a voltage controlled frequency-variable filter connected to said tone generator means and receiving said tone signal;
a first controlling voltage waveform generator connected to said keyboard section and said filter and generating upon operation of a key a voltage waveform having levels and transient times varying with time for controlling said frequency variable filter in accordance therewith; and
a controlling circuit independent of said keyboard section and connected to said waveform generator for supplying voltage information to said waveform generator thereby determining said levels and transient times of the voltage waveform.
2. An electronic musical instrument according to claim 1, further comprising: a second controlling voltage waveform generator controlled by a signal representing the operation of a key and generating upon operation of a key a voltage waveform having levels and transients varying with time for controlling said voltage controlled oscillator in accordance therewith, and wherein said controlling circuit supplies voltage information to said second waveform generator thereby determining said voltage waveform of said second generator.
3. An electronic musical instrument according to claim 2, in which said levels of voltage waveforms are fixed at reference levels.
4. An electronic musical instrument according to claim 2, in which said controlling circuit includes a panel board having a depiction of controlling waveforms for the time dependent tone pitch and tone coloring control;
a plurality of manipulating means disposed at positions corresponding to said depiction corresponding to the variables for determining the shape of said controlling waveforms;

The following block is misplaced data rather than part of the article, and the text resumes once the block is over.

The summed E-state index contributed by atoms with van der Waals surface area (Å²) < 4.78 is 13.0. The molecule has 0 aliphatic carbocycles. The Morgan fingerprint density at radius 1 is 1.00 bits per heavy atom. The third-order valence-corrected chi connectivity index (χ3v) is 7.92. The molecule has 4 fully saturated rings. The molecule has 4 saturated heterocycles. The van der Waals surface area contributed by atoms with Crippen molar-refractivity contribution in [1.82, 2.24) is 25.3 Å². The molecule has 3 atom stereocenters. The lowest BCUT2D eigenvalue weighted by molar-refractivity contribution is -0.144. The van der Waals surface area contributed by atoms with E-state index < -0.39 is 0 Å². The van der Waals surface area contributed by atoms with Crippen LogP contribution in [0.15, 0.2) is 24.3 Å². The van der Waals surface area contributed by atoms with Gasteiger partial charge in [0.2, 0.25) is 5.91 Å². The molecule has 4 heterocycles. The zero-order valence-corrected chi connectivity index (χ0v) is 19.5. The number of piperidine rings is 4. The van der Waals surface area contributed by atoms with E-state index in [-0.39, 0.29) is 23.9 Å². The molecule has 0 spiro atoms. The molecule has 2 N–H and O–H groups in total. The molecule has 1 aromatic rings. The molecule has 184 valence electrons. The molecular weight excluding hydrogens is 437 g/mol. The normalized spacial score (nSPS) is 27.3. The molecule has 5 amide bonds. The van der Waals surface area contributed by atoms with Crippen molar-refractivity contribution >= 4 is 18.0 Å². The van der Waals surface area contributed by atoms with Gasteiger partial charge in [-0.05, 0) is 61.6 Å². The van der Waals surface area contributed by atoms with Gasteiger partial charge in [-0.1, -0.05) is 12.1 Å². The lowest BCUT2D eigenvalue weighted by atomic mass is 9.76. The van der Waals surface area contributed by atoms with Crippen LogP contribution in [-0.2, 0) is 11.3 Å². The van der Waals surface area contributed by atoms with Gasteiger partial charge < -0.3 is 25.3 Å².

a plurality of variable setting circuits disposed in correspondence to the respective manipulating means and capable of setting variables for said controlling variables, each of said variable setting circuit includes a voltage-dividing resistance circuit and a switch circuit;
means for independently deriving the variable setting signals from said variable setting circuits.
5. An electronic musical instrument according to claim 2, in which said controlling circuit includes a plurality of memory means setting a plurality of variables for determining the shape of the controlling waveforms with resistance circuits and a selection switch for selecting one of said memory means and connecting it to said waveform generators.
6. An electronic musical instrument according to claim 2, in which said controlling circuit includes an assembling board mounting a plurality of unit memory boards each of which contains a plurality of resistance circuits for storing the voltage information for determining the controlling waveforms. and a selecting means for selectively connecting one unit memory is at its center of the movable range.
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|U.S. Classification||84/700, 984/377, 84/DIG.900, 84/DIG.200, 84/DIG.800, 84/702|
|Cooperative Classification||G10H5/002, Y10S84/09, Y10S84/20, Y10S84/08|